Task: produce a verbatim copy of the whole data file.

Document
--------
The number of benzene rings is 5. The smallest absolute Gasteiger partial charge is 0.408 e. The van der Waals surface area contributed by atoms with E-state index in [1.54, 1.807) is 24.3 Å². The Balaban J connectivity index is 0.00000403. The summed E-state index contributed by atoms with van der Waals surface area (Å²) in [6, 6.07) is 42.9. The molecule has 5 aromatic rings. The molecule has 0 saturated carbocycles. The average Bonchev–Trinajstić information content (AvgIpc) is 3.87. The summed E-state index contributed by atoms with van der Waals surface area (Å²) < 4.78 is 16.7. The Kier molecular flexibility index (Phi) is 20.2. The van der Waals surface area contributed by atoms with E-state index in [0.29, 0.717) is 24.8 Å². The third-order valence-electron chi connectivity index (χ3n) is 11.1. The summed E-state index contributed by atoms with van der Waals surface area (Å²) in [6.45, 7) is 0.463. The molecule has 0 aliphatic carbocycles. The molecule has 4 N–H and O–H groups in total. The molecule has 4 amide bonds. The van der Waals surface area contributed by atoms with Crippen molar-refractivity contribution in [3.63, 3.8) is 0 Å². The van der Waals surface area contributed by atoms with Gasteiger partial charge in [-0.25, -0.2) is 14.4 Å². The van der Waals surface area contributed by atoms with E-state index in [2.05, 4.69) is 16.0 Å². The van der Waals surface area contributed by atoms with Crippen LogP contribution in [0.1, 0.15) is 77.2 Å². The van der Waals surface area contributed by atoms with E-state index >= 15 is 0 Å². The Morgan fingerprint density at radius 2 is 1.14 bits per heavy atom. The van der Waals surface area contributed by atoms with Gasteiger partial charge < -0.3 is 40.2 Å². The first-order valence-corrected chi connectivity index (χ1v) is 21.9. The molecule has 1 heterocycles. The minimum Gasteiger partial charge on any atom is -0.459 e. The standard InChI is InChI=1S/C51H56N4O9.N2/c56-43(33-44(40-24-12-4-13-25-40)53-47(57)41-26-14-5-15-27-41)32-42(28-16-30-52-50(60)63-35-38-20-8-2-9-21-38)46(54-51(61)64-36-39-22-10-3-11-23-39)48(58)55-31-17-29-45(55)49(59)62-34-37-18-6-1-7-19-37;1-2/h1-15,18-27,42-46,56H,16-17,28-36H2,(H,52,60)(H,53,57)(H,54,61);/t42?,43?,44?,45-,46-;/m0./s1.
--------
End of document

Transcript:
The number of benzene rings is 5. The smallest absolute Gasteiger partial charge is 0.408 e. The van der Waals surface area contributed by atoms with E-state index in [1.54, 1.807) is 24.3 Å². The Balaban J connectivity index is 0.00000403. The summed E-state index contributed by atoms with van der Waals surface area (Å²) in [6, 6.07) is 42.9. The molecule has 5 aromatic rings. The molecule has 0 saturated carbocycles. The average Bonchev–Trinajstić information content (AvgIpc) is 3.87. The summed E-state index contributed by atoms with van der Waals surface area (Å²) < 4.78 is 16.7. The Kier molecular flexibility index (Phi) is 20.2. The van der Waals surface area contributed by atoms with E-state index in [0.29, 0.717) is 24.8 Å². The third-order valence-electron chi connectivity index (χ3n) is 11.1. The summed E-state index contributed by atoms with van der Waals surface area (Å²) in [6.45, 7) is 0.463. The molecule has 0 aliphatic carbocycles. The molecule has 4 N–H and O–H groups in total. The molecule has 4 amide bonds. The van der Waals surface area contributed by atoms with Crippen molar-refractivity contribution in [3.63, 3.8) is 0 Å². The van der Waals surface area contributed by atoms with Gasteiger partial charge in [-0.25, -0.2) is 14.4 Å². The van der Waals surface area contributed by atoms with E-state index in [2.05, 4.69) is 16.0 Å². The van der Waals surface area contributed by atoms with Crippen LogP contribution in [0.1, 0.15) is 77.2 Å². The van der Waals surface area contributed by atoms with E-state index >= 15 is 0 Å². The Morgan fingerprint density at radius 2 is 1.14 bits per heavy atom. The van der Waals surface area contributed by atoms with Gasteiger partial charge < -0.3 is 40.2 Å². The first-order valence-corrected chi connectivity index (χ1v) is 21.9. The molecule has 1 heterocycles. The minimum Gasteiger partial charge on any atom is -0.459 e. The standard InChI is InChI=1S/C51H56N4O9.N2/c56-43(33-44(40-24-12-4-13-25-40)53-47(57)41-26-14-5-15-27-41)32-42(28-16-30-52-50(60)63-35-38-20-8-2-9-21-38)46(54-51(61)64-36-39-22-10-3-11-23-39)48(58)55-31-17-29-45(55)49(59)62-34-37-18-6-1-7-19-37;1-2/h1-15,18-27,42-46,56H,16-17,28-36H2,(H,52,60)(H,53,57)(H,54,61);/t42?,43?,44?,45-,46-;/m0./s1.